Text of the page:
Review: Mutoid Man’s Mutants is Chock Full of Radioactive Riffs and Gamma Ray Grooves


Whenever a highly anticipated album is announced, there’s a nagging sense of excitement that precedes every little thing about it. Headlines of “Band X Says This About Their New Album” helps drum up excitement. “Check Out Band X’s Latest Single” revs up our internal hype machine. It’s all created to sell a narrative that you absolutely must stop everything you’re doing and pay attention because this new shit? It’s going to blow your ass off with how good it is.

Such was the case for me when Mutoid Man announced Mutants back in May and dropped its first single, “Call Of The Void.” To say my level of excitement to hear more was damn high could be an understatement. But that kind of reaction should be expected, considering the trio is comprised of Cave In vocalist/guitarist Stephen Brodsky, Converge drummer Ben Koller, and High On Fire‘s bassist Jeff Matz. That’s an especially percussive, progressive, and powerful mix of individuals that should get any metal fan stoked.

Yet once I sat down and listened to the entirety of Mutants, I realized that I wasn’t actually prepared for the final product. The singles were one thing, but there was so much more to enjoy and be excited about Mutants.

You see, Mutants is a two-faced behemoth. One one side, you’ve got the singles that came out ahead of today’s release: “Call Of The Void,” “Siren Song,” and “Demons.” The first two of those tracks are groovy, approachable tunes that at times feel anthemic — like they were built for a crowd to sing along. That’s not to say they skimp on the intensity at all, mind you. These songs kick absolute ass and I find myself continually coming back to them.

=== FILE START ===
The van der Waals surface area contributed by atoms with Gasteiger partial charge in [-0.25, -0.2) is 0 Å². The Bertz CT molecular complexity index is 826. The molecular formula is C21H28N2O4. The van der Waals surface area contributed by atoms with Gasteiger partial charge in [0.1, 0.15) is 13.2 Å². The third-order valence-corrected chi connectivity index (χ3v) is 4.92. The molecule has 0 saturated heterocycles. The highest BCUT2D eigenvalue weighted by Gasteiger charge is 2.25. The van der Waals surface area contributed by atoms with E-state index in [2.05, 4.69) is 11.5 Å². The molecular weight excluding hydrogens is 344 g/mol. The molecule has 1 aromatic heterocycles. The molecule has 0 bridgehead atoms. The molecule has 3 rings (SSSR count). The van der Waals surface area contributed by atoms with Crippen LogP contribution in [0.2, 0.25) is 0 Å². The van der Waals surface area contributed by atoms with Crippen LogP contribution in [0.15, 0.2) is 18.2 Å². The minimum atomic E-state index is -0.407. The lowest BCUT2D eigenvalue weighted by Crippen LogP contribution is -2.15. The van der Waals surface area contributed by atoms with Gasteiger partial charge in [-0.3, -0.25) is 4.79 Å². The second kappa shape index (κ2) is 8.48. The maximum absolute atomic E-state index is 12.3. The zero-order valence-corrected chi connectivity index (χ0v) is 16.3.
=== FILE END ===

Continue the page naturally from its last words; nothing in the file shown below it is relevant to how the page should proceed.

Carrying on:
Meanwhile, “Demons” was the first indication that the album might have more up its sleeve than initially suggested. Like most of the album, it’s frenetic yet sludgy, fast yet it sways because it’s “got heart and soul.” Brodsky’s got a little bit of the blues in his vocal delivery when he’s not exploding behind the mic with a sort of easy-going intensity.

That same energy is found in songs like “Graveyard Love,” “Frozen Hearts,” and “Siphon.” Each track builds with an intensity that doesn’t let up. If you’re familiar with any of the other bands these dudes play in, that should come as zero surprise. Meanwhile, “Broken Glass Ceiling” has a kind of heavy sway that’s very bass-forward. It uses that low end to slow down just long enough for you to catch your breath before things speed up again.

And while most song has their own intricacies and quirks that stand out, many of them fall into a sludgy, groove-laden breakdown that should really please the kids down in the pit. “Unborn,” for example, is just heavy as fuck. It’s got chugging riffs galore and Koller just goes wild behind the kit. At times in the sing it feels like things are about to unravel, but they never do.

Something similar happens in “Broken Glass Ceiling,” where nearly three minutes into the song, the track breaks down into a super heavy section that you can easily break your neck headbanging to.

Honestly, Mutoid Man oscillate between speeds and tempos in a way that leave you mesmerized and wondering where each song is going to go next.

From the moment you hit play, Mutants demands your attention. As the band’s follow up to 2018’s War Moans, this record offers to groove with you one moment, before deciding it would much rather lead you around the room by your neck. The twists and turns it has on offer are well worth the price of admission and easily make it one of the best releases of 2023.

Mutoid Man’s Mutants is out today via Sargent House. You can grab it for yourself wherever you get your music.

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